Talk:Cognitive dysphoria

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Neurological Analysis

Dysphoric individuals show increases in thalamic activity during depressive episodes

"Dysphoric individuals show increases in thalamic activity during depressive episodes61,65,66. It has been posited that the increase in activity in individuals with depression may be a compensatory mechanism, attempting to make up for lost signal resulting from reduced functional connectivity between the medial thalamus and the dorsal ACC61,67. The dorsal ACC exerts less inhibitory influence over the limbic system in individuals with depression, meaning that ‘more depressive’ limbic feedback is able to proceed via bottom-up pathways through the subgenual cingulate cortex upstream to the higher-order regions61. Therefore, in the context of the cognitive model, impaired connectivity between the thalamus and the ‘cognitive’ dorsal ACC may increase routing of information through the ‘emotional’ subgenual cingulate cortex, which increases the perceived emotionality of incoming stimuli for individuals with depression."[1]

Dysphoria was specifically associated with TUT/off-task thinking

"First, consistent with experimental work, dysphoria was specifically associated with TUT/off-task thinking [6, 7, 28, 33]. Second, despite the strong association between rumination and dysphoria, the results indicate that rumination, as measured by the RSQ, makes no direct contribution to the experience of TUT, with most of the variance accounted for by the measure of dysphoria we employed (CESD)"[2]

(1) there is an attentional bias for negative material in dysphoria

"(2) there is a coherence between attentional and memory bias in dysphoria; (3) in the dysphoric group, the association between attention and memory bias is present even when depression severity is controlled for"

"The literature on memory bias in depression has revealed a relatively consistent pattern of data, with dysphoric and depressed individuals showing enhanced memory for negative material compared with neutral and positive material whereas healthy controls show enhanced memory for positive material compared with negative and neutral material (e.g., Bradley, Mogg, & Williams, 1995; Denny & Hunt, 1992). This finding has been observed on explicit memory tests but not on tests of implicit memory (for a review, see Watkins, 2002). This has led to the idea that depression is associated with enhanced elaboration on negative material (Williams et al., 1997)."[3][4]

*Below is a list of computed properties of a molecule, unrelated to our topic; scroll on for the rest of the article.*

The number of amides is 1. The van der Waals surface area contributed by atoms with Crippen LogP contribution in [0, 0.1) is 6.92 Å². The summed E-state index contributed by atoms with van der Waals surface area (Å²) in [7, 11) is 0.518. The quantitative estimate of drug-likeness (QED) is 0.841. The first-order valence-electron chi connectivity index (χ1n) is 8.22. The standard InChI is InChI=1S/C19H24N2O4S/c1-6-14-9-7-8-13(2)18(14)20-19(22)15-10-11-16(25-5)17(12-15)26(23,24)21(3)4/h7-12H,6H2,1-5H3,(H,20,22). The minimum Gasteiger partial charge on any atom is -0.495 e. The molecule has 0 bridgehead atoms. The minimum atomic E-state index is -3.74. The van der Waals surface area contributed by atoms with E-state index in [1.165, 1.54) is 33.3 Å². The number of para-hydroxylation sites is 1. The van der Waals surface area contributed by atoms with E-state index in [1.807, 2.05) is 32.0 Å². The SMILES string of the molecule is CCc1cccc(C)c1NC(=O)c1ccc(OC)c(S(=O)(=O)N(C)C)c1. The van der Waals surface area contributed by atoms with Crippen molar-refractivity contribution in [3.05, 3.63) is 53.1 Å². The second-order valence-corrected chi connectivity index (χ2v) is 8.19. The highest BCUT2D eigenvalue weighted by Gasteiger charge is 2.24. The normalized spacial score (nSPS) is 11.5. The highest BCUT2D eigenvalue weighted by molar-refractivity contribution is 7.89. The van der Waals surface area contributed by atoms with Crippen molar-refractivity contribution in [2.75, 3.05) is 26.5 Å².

Concreteness Training Reduces Dysphoria: Proof-of-Principle for Repeated Cognitive Bias Modification in Depression

"Furthermore, to our knowledge, these findings are the first demonstration that repeated sessions of CBM designed to target the abstract-overgeneral bias characteristic of depression can reduce symptoms of depression. In conclusion, we have demonstrated that it is possible to reduce depressive symptoms in dysphoric individuals by repeated practice in adopting a more concrete way of processing self-related information, relative to no-training control and BGT conditions. Future research will need to more definitively establish the mechanism of change underpinning this treatment effect."[5]

Mindfulness aids in preventing dysphoria-induced depressive episodes

This is specifically relevant for relapses.[6][7]


  1. Disner, S. G., Beevers, C. G., Haigh, E. A., & Beck, A. T. (2011). Neural mechanisms of the cognitive model of depression. Nature Reviews Neuroscience, 12(8), 467.
  2. Smallwood, J., O'Connor, R. C., & Heim, D. (2005). Rumination, dysphoria, and subjective experience. Imagination, cognition and personality, 24(4), 355-367.
  3. Koster, E. H., De Raedt, R., Leyman, L., & De Lissnyder, E. (2010). Mood-congruent attention and memory bias in dysphoria: exploring the coherence among information-processing biases. Behaviour Research and Therapy, 48(3), 219-225.
  4. Beevers, C. G., & Carver, C. S. (2003). Attentional bias and mood persistence as prospective predictors of dysphoria. Cognitive Therapy and Research, 27(6), 619-637.
  5. Watkins, E. R., Baeyens, C. B., & Read, R. (2009). Concreteness training reduces dysphoria: proof-of-principle for repeated cognitive bias modification in depression. Journal of Abnormal Psychology, 118(1), 55.
  6. Ma, S. H., & Teasdale, J. D. (2004). Mindfulness-based cognitive therapy for depression: replication and exploration of differential relapse prevention effects. Journal of consulting and clinical psychology, 72(1), 31.
  7. Teasdale, J. D., Segal, Z. V., Williams, J. M. G., Ridgeway, V. A., Soulsby, J. M., & Lau, M. A. (2000). Prevention of relapse/recurrence in major depression by mindfulness-based cognitive therapy. Journal of consulting and clinical psychology, 68(4), 615.